Mackowski, Chris, and White, Kristopher D. Simply Murder: The Battle of Fredericksburg, December 13, 1862. (Savas Beatie, December 2012). 168 pages, 171 illustrations, 6 maps, further reading, index. ISBN: 978-1-61121-146-7 $12.95 (Paperback).
Simply Murder: The Battle of Fredericksburg, December 13, 1862 is the first in a proposed “Emerging Civil War Series” of books by Civil War book publisher Savas Beatie. The book’s main focus is to provide an introduction to the battle, with the latest interpretations included, in a concise and affordable package. A secondary focus is to act as a battlefield guide. While completely successful as a concise introduction to the Battle of Fredericksburg, problems exist with the book’s attempt to be a battlefield companion.
Chris Mackowski and Kristopher White, co-founders of and current bloggers at Emerging Civil War, are excellent choices to co-author a book on the Battle of Fredericksburg. Both have worked at Fredericksburg and Spotsylvania Military Park, and both have much experience with the main themes of the battle and with walking the ground. With the 150th anniversary of the Battle of Fredericksburg recently past, many of the blog entries at Emerging Civil War lately have focused on that topic. Once you’re done reading this one go stop by their blog for even more Fredericksburg coverage.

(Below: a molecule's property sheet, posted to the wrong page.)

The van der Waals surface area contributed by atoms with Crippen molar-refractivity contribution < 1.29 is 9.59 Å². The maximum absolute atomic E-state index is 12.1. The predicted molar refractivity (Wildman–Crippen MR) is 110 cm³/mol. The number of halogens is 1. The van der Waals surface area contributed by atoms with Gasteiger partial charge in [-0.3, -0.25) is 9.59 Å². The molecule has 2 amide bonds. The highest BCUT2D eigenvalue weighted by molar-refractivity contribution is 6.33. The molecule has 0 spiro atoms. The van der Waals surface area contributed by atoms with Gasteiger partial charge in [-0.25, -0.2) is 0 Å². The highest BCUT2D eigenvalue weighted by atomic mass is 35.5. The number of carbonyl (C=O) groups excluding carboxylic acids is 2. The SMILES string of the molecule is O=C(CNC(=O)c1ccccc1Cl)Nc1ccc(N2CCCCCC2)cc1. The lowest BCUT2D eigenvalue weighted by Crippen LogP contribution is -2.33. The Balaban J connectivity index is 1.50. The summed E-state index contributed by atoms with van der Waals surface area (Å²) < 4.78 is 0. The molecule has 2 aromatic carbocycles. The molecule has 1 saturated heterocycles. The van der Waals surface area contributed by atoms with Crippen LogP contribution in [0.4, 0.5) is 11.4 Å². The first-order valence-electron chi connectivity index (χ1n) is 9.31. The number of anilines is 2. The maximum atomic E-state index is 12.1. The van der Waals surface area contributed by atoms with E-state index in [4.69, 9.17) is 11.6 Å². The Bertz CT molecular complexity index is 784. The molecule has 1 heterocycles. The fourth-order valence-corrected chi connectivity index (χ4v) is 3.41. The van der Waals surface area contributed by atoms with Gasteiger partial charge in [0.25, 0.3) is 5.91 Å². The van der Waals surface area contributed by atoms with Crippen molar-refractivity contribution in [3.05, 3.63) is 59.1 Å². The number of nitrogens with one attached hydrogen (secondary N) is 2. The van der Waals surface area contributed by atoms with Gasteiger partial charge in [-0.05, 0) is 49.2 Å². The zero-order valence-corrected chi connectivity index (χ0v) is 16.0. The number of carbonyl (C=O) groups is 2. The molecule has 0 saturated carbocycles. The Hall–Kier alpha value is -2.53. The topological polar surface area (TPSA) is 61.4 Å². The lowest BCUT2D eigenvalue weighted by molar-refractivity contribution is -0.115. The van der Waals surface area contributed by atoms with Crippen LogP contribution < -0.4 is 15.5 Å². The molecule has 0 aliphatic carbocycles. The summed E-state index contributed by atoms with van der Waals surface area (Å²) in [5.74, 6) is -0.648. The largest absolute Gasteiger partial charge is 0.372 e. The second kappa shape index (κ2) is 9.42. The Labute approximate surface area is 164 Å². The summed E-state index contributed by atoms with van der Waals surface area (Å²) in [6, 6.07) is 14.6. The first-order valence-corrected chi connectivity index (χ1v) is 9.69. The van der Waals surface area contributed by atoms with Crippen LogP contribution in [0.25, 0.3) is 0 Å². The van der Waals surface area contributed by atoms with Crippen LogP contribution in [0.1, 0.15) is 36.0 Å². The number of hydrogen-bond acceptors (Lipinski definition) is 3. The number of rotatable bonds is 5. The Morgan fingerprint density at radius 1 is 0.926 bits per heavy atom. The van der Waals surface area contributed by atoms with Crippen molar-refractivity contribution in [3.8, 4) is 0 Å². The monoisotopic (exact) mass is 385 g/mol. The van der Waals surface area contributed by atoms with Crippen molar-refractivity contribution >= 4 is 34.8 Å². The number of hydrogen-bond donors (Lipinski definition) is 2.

Fredericksburg seems to be less studied than most other major battles between the Army of the Potomac and the Army of Northern Virginia. The battle, fought on December 13, 1862 with a bloody prelude two days earlier, is popularly known as a bloodbath which a stupid and bumbling Ambrose Burnside should have avoided entirely. The northern portion of the battlefield is usually the focal point when discussing the battle, but the authors give the southern portion of the field equal if not more coverage. There is a reason for this. In the 1990’s historian Frank O’Reilly, who penned the single best volume on Fredericksburg, found that Grand Division Commander William Franklin and Army of the Potomac commander Ambrose Burnside were working off of slightly different maps. These differences, along with written orders by Burnside which differed from oral instructions to Franklin the night before, led to Franklin using a massively conservative approach in his southern sector of the battlefield. Burnside insisted he had intended Franklin to make the main attack on December 13, 1862, south of the town and away from the strong points at Marye’s Heights and Telegraph Hill. Instead he sent in two divisions while the rest of his massive Grand Division watched the battle unfold passively. George Meade’s Pennsylvania Reserves exploited an oversight in the Confederate line, one overlooked by Stonewall Jackson and Robert E. Lee, to wreck Maxcy Gregg’s brigade of South Carolinians, mortally wound Gregg, and wreak havoc on the first of four Confederate battle lines in the area. With no reinforcements coming and with a single gun of “the gallant Pelham” neutralizing Doubleday’s Union division, Meade’s men were driven from the wedge they had created and the battle on that portion of the field ended in a draw. This was bad news for the Federals because Burnside was making “diversionary” attacks against the impregnable stone wall at the base of Marye’s Heights on the northern end of field, hoping to keep Lee occupied there so Franklin could punish Stonewall Jackson. However, with Franklin going passive and with the massive casualties and confusion caused by the first assaults against Marye’s Heights, Burnside kept throwing men at the problem to both prevent a Confederate counterattack and to keep “aiding” Franklin. The problem was that Franklin was no longer doing anything worth aiding. The end result was a catastrophe, with over 8,000 Federal casualties versus over 1,000 for the Rebels. Burnside attempted another offensive in the mud and precipitation in January 1863, his infamous “Mud March,” and was sacked not long after in favor of Fighting Joe Hooker.